After the Funeral - Grief Counseling
By S Matthews
When a loved one dies, we all react differently. For
some people, accepting the inevitable loss of a
87-year-old much-loved grandfather following a lengthy
illness is not that difficult. For others, it is an
unbearable task. Similarly, some people seem to "get
over" the loss of a small child in a relatively short
period of time, while others never seem to recover.
For the many people who find it hard to cope with a
death, grief counseling often can help them make the
transition. Its goal is to help people grieve within a
normal, healthy period of time and eventually resume
their daily lives. Grief counseling can be a long-term
process, a short-term affair or even a one-off, and can
occur on a one-to-one basis or in groups.
For people for whom grief counseling is not enough,
grief therapy may be the answer. It helps people with
complicated or abnormal grief reactions deal better with
the conflict of separation, using specialized techniques
to help them eventually function again as a happy human
Five Stages of Grief
Psychiatrist and author Elisabeth Kubler-Ross first
introduced this model in 1969 in her book On Death and
Dying. She wrote it particularly for people who were
dying themselves as the result of a terminal illness.
However, her five steps later became identified as the
five stages we all go through when someone else dies,
and are now widely seen as a useful tool for people
going through the grieving or bereavement process. They
- Denial. The first phase we all go through. Either you
deny that it is happening to you or you find yourself
"forgetting" that the event has happened at all, by
continuing to set a place at table for the deceased,
buying them a present or talking to them.
- Anger/Blaming. This stage occurs once the denial is
over, when you get incensed over what has transpired and
seek to lay blame. You might blame your husband for
something he did "wrong", you might blame yourself.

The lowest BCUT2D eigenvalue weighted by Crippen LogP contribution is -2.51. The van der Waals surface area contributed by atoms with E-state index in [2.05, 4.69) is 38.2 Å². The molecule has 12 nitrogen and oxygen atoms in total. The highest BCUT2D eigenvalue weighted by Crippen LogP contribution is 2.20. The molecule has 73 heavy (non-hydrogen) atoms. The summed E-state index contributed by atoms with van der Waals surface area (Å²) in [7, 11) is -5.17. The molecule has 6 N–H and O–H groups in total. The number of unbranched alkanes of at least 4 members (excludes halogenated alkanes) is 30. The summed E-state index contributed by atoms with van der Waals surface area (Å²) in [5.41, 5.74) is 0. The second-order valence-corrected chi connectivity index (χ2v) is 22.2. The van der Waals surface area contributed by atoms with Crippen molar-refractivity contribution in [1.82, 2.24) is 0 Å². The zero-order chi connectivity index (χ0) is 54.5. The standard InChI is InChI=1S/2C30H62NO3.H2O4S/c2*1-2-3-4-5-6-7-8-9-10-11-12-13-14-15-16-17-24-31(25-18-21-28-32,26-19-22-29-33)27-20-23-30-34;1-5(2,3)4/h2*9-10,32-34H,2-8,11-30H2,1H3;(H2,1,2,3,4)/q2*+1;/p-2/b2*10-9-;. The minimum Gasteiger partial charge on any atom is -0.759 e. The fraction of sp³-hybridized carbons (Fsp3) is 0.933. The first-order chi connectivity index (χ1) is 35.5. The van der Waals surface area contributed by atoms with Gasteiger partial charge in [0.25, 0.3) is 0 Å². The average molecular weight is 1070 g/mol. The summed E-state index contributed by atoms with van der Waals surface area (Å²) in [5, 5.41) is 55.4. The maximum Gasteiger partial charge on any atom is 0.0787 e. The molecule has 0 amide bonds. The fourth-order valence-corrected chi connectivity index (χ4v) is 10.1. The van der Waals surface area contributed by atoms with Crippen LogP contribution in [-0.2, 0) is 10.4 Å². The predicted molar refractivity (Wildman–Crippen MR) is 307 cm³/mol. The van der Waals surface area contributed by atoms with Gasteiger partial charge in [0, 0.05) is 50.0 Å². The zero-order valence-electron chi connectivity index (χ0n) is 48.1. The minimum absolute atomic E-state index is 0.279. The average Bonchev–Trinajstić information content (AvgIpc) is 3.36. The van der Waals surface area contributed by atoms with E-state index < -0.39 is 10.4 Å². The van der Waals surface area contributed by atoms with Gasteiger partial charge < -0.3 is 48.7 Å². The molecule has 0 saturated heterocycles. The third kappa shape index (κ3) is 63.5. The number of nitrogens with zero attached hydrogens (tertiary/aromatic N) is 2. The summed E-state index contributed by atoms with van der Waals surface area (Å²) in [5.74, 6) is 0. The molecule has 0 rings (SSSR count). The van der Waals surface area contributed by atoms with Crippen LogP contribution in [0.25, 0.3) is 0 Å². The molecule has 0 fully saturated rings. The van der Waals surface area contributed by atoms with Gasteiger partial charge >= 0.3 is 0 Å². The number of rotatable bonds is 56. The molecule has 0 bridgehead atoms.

- Bargaining. Trying to bargain for time, saying you
will do this and that if the inevitable does not happen.
Some people try to bargain with God to get their loved
- Depression. Once you have begun the process of
acceptance often you are faced with intense depression,
and seemingly don't care what happens any more at all.
- Acceptance. When the depression begins to lift an
acceptance of the inevitable begins, and you can begin
to rebuild your life and move on.
How Grief Counseling Can Help
In today's society it's generally accepted that grieving
is a normal process, but unfortunately we don't all know
how to grieve. Grief counseling can help us to express
our feelings and adjust to the loss. Please be aware,
however, that in specific situations - such as when a
child dies or a homicide unexpectedly occurs - that
specialized counseling may be warranted.
Here are some basics about the grief counseling process:
- Grief counseling is specific for people who are
bereaved. Grief counselors can be clergy people, trained
therapists or social workers, and can work individually
with bereaved individuals or in groups.
- The counseling seeks first of all for an expression of
grief, and to understand that their feelings are normal
and, hopefully, only temporary. It can be helpful to
consolidate memories, learn how they affect us, and then
- Some people feel so shocked or numb following the
death of a loved one that they are unable to cope.
Talking about these feelings and getting them out in the
open can help them go forward.
- Sometimes there are unresolved issues between the
person who is being counseled and the deceased.
Counseling can help resolve them.
- As grief counseling helps consolidate feelings, it
sometimes is implemented after a loss of a different
kinds other than death, ie, the break-up of a
relationship or the loss of a job. In many cases, the
grieving process is the same. Loss of a feeling of
personal safety following a trauma or even the loss of a
dream many require similar counseling.
- When a child does, the two parents may deal with their
loss differently - and at a different pace. Everyone
grieves differently, although it can be hard for people
to understand that when they are suffering the same
loss. Couples grief counseling can help partners to
understand each other's needs and not place blame on
Many people wrongly assume that the funeral spells the
end of the grieving process, when it actuality it's
often the beginning. Grief counseling - and occasionally
grief therapy - can help people come to terms with their
loss and continue on with their lives.
Experts in the field have recognized that there is no
set timetable for getting over a loss, and that it's not
always important to stay strong. Everyone grieves
differently, and you may feel numbness, disbelief,
shock, anger, pain, fear and even physical symptoms such
as headaches, chronic fatigue and panic attacks.
Getting the right support you need is paramount, not
just from other family members and friends but also from
support groups and professionals. Finding someone who
has gone through similar trying times can help greatly,
as can finding someone to talk you through the myriad
changes you are experiencing.
If your grief is turning into depression, it's time to
face things head on and get professional support.
Treatment can lift you up throughout the mourning
process, so ask for help - and get it. Coping with grief
is not an insurmountable task, but it's one that many of
us need help to get through.